Plus: No nay to Huawei. Or to HS2, too. And: my looming interview with Pompeo on his visit to London.
Posts Tagged: Huawei
The Prime Minister may be able to ignore disgruntled Tories, but the US legislature will play a critical role in any new trade deal.
The Foreign Secretary promises the Government is “establishing one of the strongest regimes for telecoms security anywhere in the world”.
She says discussions are taking place about a decision, but that claims in today’s papers aren’t accurate.
There would seem to be a difference between the rhetoric coming out of the US and the implementation of policy.
We must not put public money into the pockets of a company accused of abetting the most egregious human rights abuses in the modern world.
“I don’t want, as UK prime minister, to put in any infrastructure that is going to prejudice our national security.”
The blunt reality is that China is a cyber risk and will remain so for years. It has a dreadful reputation for cyber attacks and intellectual property theft.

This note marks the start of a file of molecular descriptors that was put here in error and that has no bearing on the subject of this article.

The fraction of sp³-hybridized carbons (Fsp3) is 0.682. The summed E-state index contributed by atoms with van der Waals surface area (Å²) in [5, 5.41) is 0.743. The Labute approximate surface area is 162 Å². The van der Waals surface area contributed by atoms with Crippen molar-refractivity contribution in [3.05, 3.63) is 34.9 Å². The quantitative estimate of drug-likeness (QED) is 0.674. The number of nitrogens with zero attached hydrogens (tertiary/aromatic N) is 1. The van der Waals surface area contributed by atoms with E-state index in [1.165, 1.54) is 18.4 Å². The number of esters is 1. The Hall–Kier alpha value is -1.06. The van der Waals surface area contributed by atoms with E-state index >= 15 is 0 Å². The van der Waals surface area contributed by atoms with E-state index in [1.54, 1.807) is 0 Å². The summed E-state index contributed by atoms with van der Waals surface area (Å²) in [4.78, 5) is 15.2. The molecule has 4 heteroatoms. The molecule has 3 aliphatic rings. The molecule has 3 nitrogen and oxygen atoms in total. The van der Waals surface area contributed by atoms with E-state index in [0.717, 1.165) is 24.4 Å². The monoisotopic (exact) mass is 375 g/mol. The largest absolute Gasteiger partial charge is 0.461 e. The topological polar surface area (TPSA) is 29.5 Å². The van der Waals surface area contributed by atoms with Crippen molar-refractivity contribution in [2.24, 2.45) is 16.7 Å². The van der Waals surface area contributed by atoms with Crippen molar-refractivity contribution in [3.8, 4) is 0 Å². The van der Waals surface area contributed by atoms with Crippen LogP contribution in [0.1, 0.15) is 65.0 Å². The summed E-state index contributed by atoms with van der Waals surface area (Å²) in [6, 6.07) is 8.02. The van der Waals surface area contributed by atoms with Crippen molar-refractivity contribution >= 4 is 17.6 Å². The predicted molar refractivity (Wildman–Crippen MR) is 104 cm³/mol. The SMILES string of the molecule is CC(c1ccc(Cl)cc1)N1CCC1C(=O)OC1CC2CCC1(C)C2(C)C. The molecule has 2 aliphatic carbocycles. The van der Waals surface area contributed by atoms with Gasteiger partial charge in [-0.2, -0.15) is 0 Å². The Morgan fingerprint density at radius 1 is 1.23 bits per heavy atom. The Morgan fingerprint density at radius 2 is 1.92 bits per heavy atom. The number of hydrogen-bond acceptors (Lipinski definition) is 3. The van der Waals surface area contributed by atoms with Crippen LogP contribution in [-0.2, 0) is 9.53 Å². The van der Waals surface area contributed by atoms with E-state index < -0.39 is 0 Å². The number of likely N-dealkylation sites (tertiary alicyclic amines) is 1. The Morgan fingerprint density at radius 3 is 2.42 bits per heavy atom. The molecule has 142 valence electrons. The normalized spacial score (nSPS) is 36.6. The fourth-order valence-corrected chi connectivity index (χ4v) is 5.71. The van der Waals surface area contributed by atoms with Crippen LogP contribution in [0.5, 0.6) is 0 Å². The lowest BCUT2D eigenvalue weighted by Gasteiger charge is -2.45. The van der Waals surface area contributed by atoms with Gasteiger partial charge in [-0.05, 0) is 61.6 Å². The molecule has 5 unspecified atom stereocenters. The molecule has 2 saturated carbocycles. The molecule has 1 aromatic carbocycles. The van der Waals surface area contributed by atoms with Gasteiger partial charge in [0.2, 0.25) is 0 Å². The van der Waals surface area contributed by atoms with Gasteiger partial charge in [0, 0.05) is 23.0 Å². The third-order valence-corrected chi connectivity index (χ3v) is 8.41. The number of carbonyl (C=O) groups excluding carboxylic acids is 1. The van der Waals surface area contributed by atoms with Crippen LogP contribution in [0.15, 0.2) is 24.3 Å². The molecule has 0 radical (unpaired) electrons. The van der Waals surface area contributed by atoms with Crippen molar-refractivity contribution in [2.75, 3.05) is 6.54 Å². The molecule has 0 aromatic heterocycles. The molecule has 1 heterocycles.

As with the NHS, policing, immigration and stop & search, so with trade. The Prime Minister will want a quick win – or at least progress towards one.
Robert Halfon: Does May’s selfish machine care at all about the Party’s future – or the thousand plus councillors who lost their seats?
We are heading towards a 1997-type defeat unless we make fundamental and radical changes to our machinery and to our policies.
A plurality clearly think that her charge against him of leaking National Security Council discussions is unproven – if not unjustified altogether.
I found an incredibly likeable person – but although he knuckled down and scored some successes, he was better placed as Chief Whip than Defence Secretary.
Risking our security. Risking our alliances. Opening our infrastructure up to China is a risk too far.
There are no certainties – at least, until it’s too late – so the UK should err on the side of caution.
What’s that you say? That what really matters is the Huawei decision itself? Quite so. And on that, we have an uncomfortable feeling that he’s right.
His friends say that the two clashed from the beginning of the Defence Secretary’s appointment – and suggest a vendetta.